Hello guys! Today I am going to start a series of Networking Basics and I will be covering absolute basic networking in it and I am sure that at the end of this series you will get a basic idea of how the Internet works. So lets head over to TCP/UDP Protocols. I hope *coughs* I know you will enjoy it.
Let us think of a situation where John (computer A) has a document (a file in the computer) that he wants to send to Katie (computer B). John puts the document in an envelope and drops it in at a post office so the post office will deliver it to Katie.
Suppose that the document is 20 pages long, and for some reason, the only available envelope can only fit 1 page. Now, what to do? Well, he can put one page of the document in each envelope, and send the mail 20 times. Now, those mails can be delivered to Katie. And yeah when Katie receives it, there’s no guarantee that she will receive the pages of the documents in the order they were sent. So then we have to write on the envelope that it contains page 1 of 20, page 2 of 20 and so on. Therefore, when Katie receives it, she can rearrange the pages in the correct order.
How Is It Related To Computer Network?
When you have a file that you need to send, it is then broken into smaller parts, put an envelope on it and send it to your ISP (Internet Service Provider). Just like a regular mail, the envelope contains the address where the recipient should be as well as the sequence number. The envelope along with the data that is ready to be sent is called a Datagram.
User Datagram Protocol (UDP)
So John would have to send 20 packets and Katie will receive 20 datagrams. Katie will know the sequence of the envelopes and all he has to do is to open the envelope and put the page inside it in the same order as marked on the envelope. Similarly, the recipient computer will get all 20 datagrams and it will be able to reconstruct the file correctly.
This methodology is called User Datagram Protocol (UDP)
Well, there is a problem with the implementation of this methodology. Let’s suppose that in the example above, Katie receives all mails, but not envelope number 12. She can then tell John to re-send envelope 12, but then how would Katie know when to request? It is fairly possible that as soon as Katie sends a request to re-send envelope 12, the postman delivers the missing envelope 12. There can be lots of reasons why envelope 12 may be delayed.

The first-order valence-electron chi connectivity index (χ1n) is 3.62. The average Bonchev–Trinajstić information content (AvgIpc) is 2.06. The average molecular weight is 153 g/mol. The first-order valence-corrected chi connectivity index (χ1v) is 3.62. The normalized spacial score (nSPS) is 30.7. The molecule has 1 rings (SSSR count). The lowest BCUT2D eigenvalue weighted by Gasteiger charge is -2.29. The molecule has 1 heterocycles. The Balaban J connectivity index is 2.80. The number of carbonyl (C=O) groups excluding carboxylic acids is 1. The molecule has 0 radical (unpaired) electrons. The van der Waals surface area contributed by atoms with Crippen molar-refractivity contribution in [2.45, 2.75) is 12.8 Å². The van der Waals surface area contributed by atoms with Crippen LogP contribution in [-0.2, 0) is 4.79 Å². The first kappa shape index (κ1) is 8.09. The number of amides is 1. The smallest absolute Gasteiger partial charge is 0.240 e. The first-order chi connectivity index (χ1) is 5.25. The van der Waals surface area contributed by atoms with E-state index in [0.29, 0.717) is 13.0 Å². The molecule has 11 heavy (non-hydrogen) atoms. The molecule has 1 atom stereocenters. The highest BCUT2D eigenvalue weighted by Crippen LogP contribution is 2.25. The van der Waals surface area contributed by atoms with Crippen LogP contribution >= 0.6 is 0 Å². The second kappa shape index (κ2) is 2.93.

So we need a better way to make sure that Katie receives all the data properly. Well in computer networking, UDP is not the only protocol to send data among computers
Transmission Control Protocol (TCP)
For example, John can send a mail to Katie without Katie expecting it. And once he sends the mail, he will just have to assume that it is delivered, unless Katie comes back requesting to re-send a particular envelope she didn’t receive.
Unlike UDP, TCP protocol requires that you have to establish a connection first. So if John is to send mail using TCP protocol, he has to first establish a connection with Katie. Once a connection is established, John then sends the first envelope and waits for Katie to receive it. Once John is assured that envelope 1 is safely received, John can send envelope 2. This process repeats until Katie receives all sent packets.
Now unlike in UDP, using TCP protocol Katie is guaranteed to have all the envelopes in the correct order because John will send one envelope and waits for Katie to receive and then sends the next envelope and so on.
So here is a comparison of both Protocols